Meet Facundo Menendez Carbone – Tango Teacher/Performer at the Facundo Carbone Tango School, Glasgow, Scotland. Final nominee for the LUKAS Award – Contributions to Dance ‘Tango Teacher of the Year 2014’
Tell us about your tango school?
I’m currently based in Scotland where I have been teaching and performing Tango during the last four years. I started my teaching in the UK at the EUTS (Edinburgh University Tango Society), where I taught for 3 consecutive years. At the moment I’m running my own Tango School in Glasgow and I’m also a regular teacher at the Dundee Tango Society. Furthermore, I conduct workshops and perform at different Tango communities throughout the UK including Edinburgh, Newcastle, Durham, Inverness, Aberdeen and London.
How did tango find you?
My first contact with Tango was not a conscious one, as is the case with most Argentinians who grow up in Buenos Aires. It’s ever-present. You can see and hear it on the TV, while listening to the radio as my grandfather used to do often, see it performed on the streets and bars and cafes across the city. It’s very often on the radio of the taxi drivers, on the posters in the street, the newspaper, etc. The best memory that I have was when I watched my grandparents performing Tango in a party for their friends, it was something that was very natural to them and did not seem out of the ordinary. This was the first time that I felt an interest for this dance and its culture. I started to dance while at secondary school, almost by “mistake”. An ex student of the school was running extra-curricular Tango classes, so with a friend we decided to give it a try. Once we were there, we realized that we were the only two men between ten girls, then we thought that it was enough of an excuse for us to try out Tango. At the same time I was learning contact improvisation and was very interested in different dance expressions. It was then when I started to think of making Tango my profession.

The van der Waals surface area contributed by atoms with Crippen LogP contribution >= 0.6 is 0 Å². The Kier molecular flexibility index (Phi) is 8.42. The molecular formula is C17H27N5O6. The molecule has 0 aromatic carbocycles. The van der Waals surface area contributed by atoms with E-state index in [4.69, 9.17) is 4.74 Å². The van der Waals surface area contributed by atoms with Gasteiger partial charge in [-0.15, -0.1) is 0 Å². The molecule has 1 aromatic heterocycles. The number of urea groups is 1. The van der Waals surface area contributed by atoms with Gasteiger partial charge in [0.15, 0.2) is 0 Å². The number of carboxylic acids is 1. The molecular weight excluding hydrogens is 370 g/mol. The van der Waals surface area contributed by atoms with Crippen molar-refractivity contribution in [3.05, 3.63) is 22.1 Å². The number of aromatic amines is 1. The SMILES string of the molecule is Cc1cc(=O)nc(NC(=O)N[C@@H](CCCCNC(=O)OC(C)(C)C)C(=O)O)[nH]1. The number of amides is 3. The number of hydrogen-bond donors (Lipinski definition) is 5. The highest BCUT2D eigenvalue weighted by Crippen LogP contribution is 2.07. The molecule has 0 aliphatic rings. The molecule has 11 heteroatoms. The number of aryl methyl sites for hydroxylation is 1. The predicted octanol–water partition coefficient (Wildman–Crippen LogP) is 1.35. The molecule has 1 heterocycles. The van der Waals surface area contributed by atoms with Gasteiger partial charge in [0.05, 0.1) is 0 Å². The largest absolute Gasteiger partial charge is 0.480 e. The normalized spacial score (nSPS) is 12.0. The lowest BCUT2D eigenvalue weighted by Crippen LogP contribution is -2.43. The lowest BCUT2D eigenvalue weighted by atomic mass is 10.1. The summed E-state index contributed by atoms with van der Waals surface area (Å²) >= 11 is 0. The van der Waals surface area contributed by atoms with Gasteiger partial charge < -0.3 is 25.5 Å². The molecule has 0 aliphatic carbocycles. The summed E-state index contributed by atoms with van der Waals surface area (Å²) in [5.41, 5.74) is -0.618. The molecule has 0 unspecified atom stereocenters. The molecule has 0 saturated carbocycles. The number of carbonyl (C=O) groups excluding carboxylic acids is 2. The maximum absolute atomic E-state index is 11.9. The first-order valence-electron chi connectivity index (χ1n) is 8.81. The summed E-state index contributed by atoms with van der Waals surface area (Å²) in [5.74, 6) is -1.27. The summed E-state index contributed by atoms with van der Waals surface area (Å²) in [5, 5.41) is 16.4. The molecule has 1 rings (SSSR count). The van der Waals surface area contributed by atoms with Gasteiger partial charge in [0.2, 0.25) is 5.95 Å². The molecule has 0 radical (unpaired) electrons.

Where did you learn to dance?
I learnt to dance in various classes and workshops during the milongas and practicas in Buenos Aires.
Who were your teachers, or who from tango, present or past inspires you?
I have tried different teachers with different teaching techniques and I was always trying to take in the best from them and their lessons. I have been taught by teachers like Fernando Carbone (my grandfather), Julio Balmaceda, Rodolfo Dinzel, Carlitos Perez, Eduardo Pareja (Parejita) and Horacio Godoy, amongst others. I’ve been inspired by all the people who live and breathe Tango, whether they be professionals or dancing for the love of it.
What are your aims for the future?
Keep dancing and sharing my culture.
What do you like to do when you are NOT dancing?
I like to spend time with friends, listen to and play music (I’m currently learning to play trumpet) and do sports such as tennis and football.
If you could give one piece of advice to anyone learning tango?
Don’t think, feel it and be patient, it will come.
What is the greatest challenge to teaching tango?
To understand the weaknesses of each student and turn this into a productive learning experience for her or him.
What is inside your head just before you go on to perform?
Be careful with the steps and stairs… and of course try to make the best use of the adrenaline that makes me focus on the moment.
Which performance do you feel was your best, or stood out from the rest?
The one at the Maryhill Burgh Hall last year. It was a really nice evening. I was performing with a close friend of mine. And also because I know the Glasgow Tango crew quite well so I really feel at home.
How many pairs of shoes do you own?
A few of them
If you had one last tanda would you choose Milonga, Vals or Tango?
Osvaldo Pugliese. For me he expresses, very well, all the feelings that Tango has.
Story posted by: Rita Maree Horne
About the author: Social Dancer, Writer from Edinburgh
Published: 26 Mar 2014 @ 14:40
Last modified: 12 Mar 2021 @ 20:56